Guyana’s Wildlife Management Authority (WMA) on Sunday confirmed that two shipments of caimans destined for The Netherlands and Ukraine within the past two weeks were seized by Dutch authorities.
The WMA said officials in the Netherlands reported that the shipments violated IATA Live Animal Regulations. In the wake of the discovery of the live and dead caimans, the Authority said it would take steps to ensure Guyanese inspectors are trained to comply with IATA Live Animal Regulations.
Following is the full text of the WMA statement:
On November 29, 2013, a shipment of caimans departed Guyana destined for The Netherlands. Upon arrival in The Netherlands, several caimans were found dead. The shipment was routed through Canada and Turkey. The Dutch Authorities determined that the animals had not been transported in accordance with the IATA Live Animal Regulations. They noted that ventilation was not adequate for the caimans, the caimans were transported “too cold” and that the packing density outlined by the IATA Live Animal Regulations was not adhered to.
On December 12, 2013 another shipment of caimans departed Guyana, destined for Ukraine. The shipment was routed through The Netherlands where the Dutch Authorities once again determined that the caimans were transported in violation of the IATA Live Animal Regulations and seized the shipment. The Wildlife Management Authority has requested that the Dutch Authorities provide further information on the specific violations pertaining to this shipment and is awaiting a response.
The general container requirements (Live Animal Regulations, 2011, pp. 278-280) indicate that the dimensions of inner enclosures and/or outer enclosures must be related to the actual size of the specimens being transported. In general, the container must allow the animal to lie in a natural manner with enough space so that stacking does not take place. Further, the height of the container should allow air flow over the animals but must also prevent stacking.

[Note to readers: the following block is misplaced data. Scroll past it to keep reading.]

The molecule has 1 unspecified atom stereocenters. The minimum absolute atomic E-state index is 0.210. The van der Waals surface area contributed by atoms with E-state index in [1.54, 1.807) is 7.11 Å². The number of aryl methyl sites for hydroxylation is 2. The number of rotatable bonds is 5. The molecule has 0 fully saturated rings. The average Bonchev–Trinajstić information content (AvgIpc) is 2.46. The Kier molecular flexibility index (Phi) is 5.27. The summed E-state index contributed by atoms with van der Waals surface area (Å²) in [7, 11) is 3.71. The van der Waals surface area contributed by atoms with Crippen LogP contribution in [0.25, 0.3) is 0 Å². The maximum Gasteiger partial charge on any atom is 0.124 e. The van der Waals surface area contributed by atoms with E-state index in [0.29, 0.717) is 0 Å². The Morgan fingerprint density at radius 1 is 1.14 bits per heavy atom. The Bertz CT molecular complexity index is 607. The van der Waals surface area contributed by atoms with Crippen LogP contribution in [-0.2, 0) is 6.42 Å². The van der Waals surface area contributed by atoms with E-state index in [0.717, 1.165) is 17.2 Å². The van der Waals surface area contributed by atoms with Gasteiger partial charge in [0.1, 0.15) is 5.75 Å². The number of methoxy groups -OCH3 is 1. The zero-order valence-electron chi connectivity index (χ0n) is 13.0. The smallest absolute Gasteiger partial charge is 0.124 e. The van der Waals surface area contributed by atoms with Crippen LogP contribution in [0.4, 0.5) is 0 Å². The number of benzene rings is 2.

With regard to ventilation and temperature, it is noted that reptiles are cold blooded and have lower oxygen requirements than birds and mammals. Therefore, the ventilation and the size of the ventilation openings would be dependent on the ambient temperature. Shipments that are exposed to cold climates will require fewer ventilation openings than shipments that are exposed to hot climates. The ventilation openings must be small enough to prevent the escape of the animals and meshed openings must be added to the outer container to prevent the possible blockage of inner ventilation holes by the outer container. To protect the animals from extreme temperatures, insulated or lined containers are recommended.
Container requirement 42 contains specific requirements for crocodiles (including all kinds of alligators, caimans and any other crocodilian species). For caimans with a snout vent length (SVL) less than 20cm, a packing density of 2-3 caimans is indicated with an inner enclosure of minimum size 4 liter cloth bag or rigid plastic container permitted.
Based on the foregoing, it is clear that while some parameters are established for the shipment of live animals, there is ambiguity in the guidelines which can lead to subjectivity on the part of inspecting officers. The Wildlife Management Authority therefore will be seeking to undertake the following:
1. Training of the inspecting officers on the IATA Live Animal Regulations.
2. Development of clearer guidelines by the WMA within the parameters laid out by the IATA Live Animal
Regulations to avoid accusations of subjectivity on the part of inspecting officers.
NL Times.nl said the find of the animals was reported on Saturday by the Dutch Food and Goods Authority NVWA, which said in a statement that in November and December almost 370 animals from Guyana died en route to the Schiphol International airport.
The latest find was on Thursday: 200 caimans (a cousin to the alligator) and three snakes that arrived at Schiphol on transit to the Ukraine, had been left out in the freezing cold for 1.5 hours. The animals also had not been boxed properly and 48 caimans had died before they were discovered. The three snakes and 14 other caimans are not expected to survive either.
It was the second such find in one month. On 29 November NVWA had already found 444 caimans from Guyana. They were shipped 50 animals per box, whereas the international directive is three per box. No less than 318 arrived dead; five perished the day after they were found.
NVWA gave the surviving animals in care of a storage of the Economic Affairs Ministry. A report of animal cruelty and violation of international animal transport guidelines was filed against the airlines that had allowed the improper shipments of the animals.
A report was also filed against the shipper of the animals, for violating the flora and fauna legislations and because there was no formal CITES license for shipping the animals. CITES (the Convention on International Trade in Endangered Species of Wild Fauna and Flora) is an international agreement that aims to ensure that international trade in specimens of wild animals and plants does not threaten their survival.
The Guyana finds are not common. NVWA more often finds shipments of animals from neighboring former Dutch colony Suriname, which has multiple weekly flights direct to the Netherlands. The most recent find was on Tuesday December 10th of six songbirds (thick-billed seed finches or Picolets) on a man who had tried to disguise them as gift wrapped Christmas gifts. He faces a stiff fine.